- 12 slices of Pullman or sourdough bread
- 8 ounces cooked jumbo lump crabmeat
- 3 tablespoons aioli or mayonnaise
- 2 tablespoons fresh lime juice
- 1 tablespoon fresh mint, finely chopped
- Fresno chile or red jalapeño, stemmed, seeded, and minced
- Kosher salt and freshly ground black pepper
Gently combine crabmeat in a bowl with aioli or mayonnaise, lime juice, finely chopped fresh mint, and Fresno chile or red jalapeño. Season with kosher salt and freshly ground black pepper.
Spoon about 1 tablespoon crab mixture onto each toast and garnish with thinly sliced fresh mint.
Nutritional ContentOne crostini contains: Calories (kcal) 182.5 %Calories from Fat 14.6 Fat (g) 3.0 Saturated Fat (g) 0.4 Cholesterol (mg) 16.0 Carbohydrates (g) 28.3 Dietary Fiber (g) 1.1 Total Sugars (g) 0.1 Net Carbs (g) 27.3 Protein (g) 8.4 Sodium (mg) 374.2Reviews Section
My ultimate roast chicken
Thomasina Miers’ ultimate roast chicken. Photograph: Louise Hagger for the Guardian. Food styling: Emily Kydd. Prop styling: Jennifer Kay
Lunches or dinners at home are often last-minute arrangements, where we are suddenly expected to feed a mass of people but have next to no time to shop and cook. Roast chicken is my fallback for any such occasion, mainly because you can always be creative with how you cook it. Given that the chicken is the star of the show, I’d advise getting a bird of good quality from the butcher or farmer’s market, or a top-notch online seller such as fossemeadows.com. If possible, buy one with its gizzards and livers inside stash the livers in the freezer until you have enough to make a pate and use the gizzards for a stock. Feeds four to six.
For the chicken
1 whole chicken, about 1.6kg
8 sprigs thyme or 2 sprigs rosemary
4 bay leaves
2 white onions, peeled and halved
5 garlic cloves
1 tbsp olive oil
For the potatoes
1kg baby new potatoes, scrubbed and halved
5 garlic cloves
1 handful fresh thyme sprigs (or oregano or rosemary), leaves picked
4 tbsp olive oil
For the gravy
½ chicken stock cube
1 tbsp plain flour
150ml dry white wine
Heat the oven to its highest setting. Season the chicken inside and out, then stuff it with the lemon, half the herbs and half an onion. Roughly slice the rest of the onions, spread them over the base of a roasting tray, then scatter over the garlic and the remaining herbs. Rub the chicken with the oil and season generously.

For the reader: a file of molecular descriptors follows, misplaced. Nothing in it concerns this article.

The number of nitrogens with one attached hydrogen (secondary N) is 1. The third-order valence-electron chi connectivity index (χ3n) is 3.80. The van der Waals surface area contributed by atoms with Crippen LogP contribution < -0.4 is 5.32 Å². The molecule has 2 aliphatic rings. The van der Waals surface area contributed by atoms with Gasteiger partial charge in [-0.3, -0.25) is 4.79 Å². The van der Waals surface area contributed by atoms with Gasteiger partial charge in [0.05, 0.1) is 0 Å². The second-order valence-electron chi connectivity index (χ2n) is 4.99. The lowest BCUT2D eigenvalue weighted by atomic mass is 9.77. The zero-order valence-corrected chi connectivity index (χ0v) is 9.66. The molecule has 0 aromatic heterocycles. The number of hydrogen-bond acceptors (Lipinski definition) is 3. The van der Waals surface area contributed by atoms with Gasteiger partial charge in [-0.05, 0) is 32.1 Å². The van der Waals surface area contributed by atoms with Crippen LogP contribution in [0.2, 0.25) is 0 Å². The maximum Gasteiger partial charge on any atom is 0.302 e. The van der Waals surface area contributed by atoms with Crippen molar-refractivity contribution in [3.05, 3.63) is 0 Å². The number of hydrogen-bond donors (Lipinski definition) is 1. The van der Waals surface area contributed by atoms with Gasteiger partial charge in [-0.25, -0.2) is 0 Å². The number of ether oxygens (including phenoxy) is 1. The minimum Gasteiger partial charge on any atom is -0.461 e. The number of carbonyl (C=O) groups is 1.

Pull the legs slightly away from the body, then sit the chicken breast side down on top of the onions and transfer to the oven. Immediately turn down the heat to 190C/375F/gas mark 5 and cook for just over an hour (30 minutes per kilo, plus 15 minutes for good measure). The chicken is cooked when the juices from the thickest part of the thigh run clear when pierced with a skewer (if in doubt, cut the thigh away from the body to see if it is cooked in that crevice). For the most succulent meat, it’s essential to rest the bird in a warm place, covered in foil, for 15 minutes while you make the gravy.
When the chicken is in the oven, pop the potatoes into a large baking tray with the garlic and herbs, pour over the oil, season well and give everything a good toss. Roast in the same oven as the chicken, stirring occasionally and adding a little oil if they look a bit dry. They will be crisp and golden in about an hour.
For the gravy, skim off most of the fat from the chicken tray, leaving only a few tablespoons behind, then put the tray on the hob over a medium heat. Crumble in the stock cube and whisk in the flour, and leave to bubble for a few minutes, to cook out the raw flavour in the flour. Pour in the wine a little at a time, letting it bubble for a minute between each addition, then boil for a few moments before adding enough boiling water to thin the mix to your desired consistency (anything between 200ml and 400ml, depending on how thick you like your gravy). Simmer for five to 10 minutes, and check for seasoning I like lots of salt and pepper in my gravy.
Pick out and discard the herbs, but save the delicious onions and garlic to serve with the chicken. Pour the gravy through a sieve into a warm jug (though if it’s just family, I don’t bother), carve the bird and dish up.
This is an edited extract from Home Cook, by Thomasina Miers, published next week by Guardian Faber at £25. To order a copy for £17.50, go to bookshop.theguardian.com or call 0330 333 6846.
Next week: brunch, cake and puddings
Set design assistants: Charlie Speak and Hannah Gill. Hair and makeup: Oonagh Connor. Sky dress, simplybe.co.uk. Jewellery, stylist’s own. KitchenAid Artisan, from Lakeland and independent stockists nationwide. Special thanks to John Lewis, Little Red Rooster, Hackney Carpets, fab.com and eastlondonmanwithvan.com
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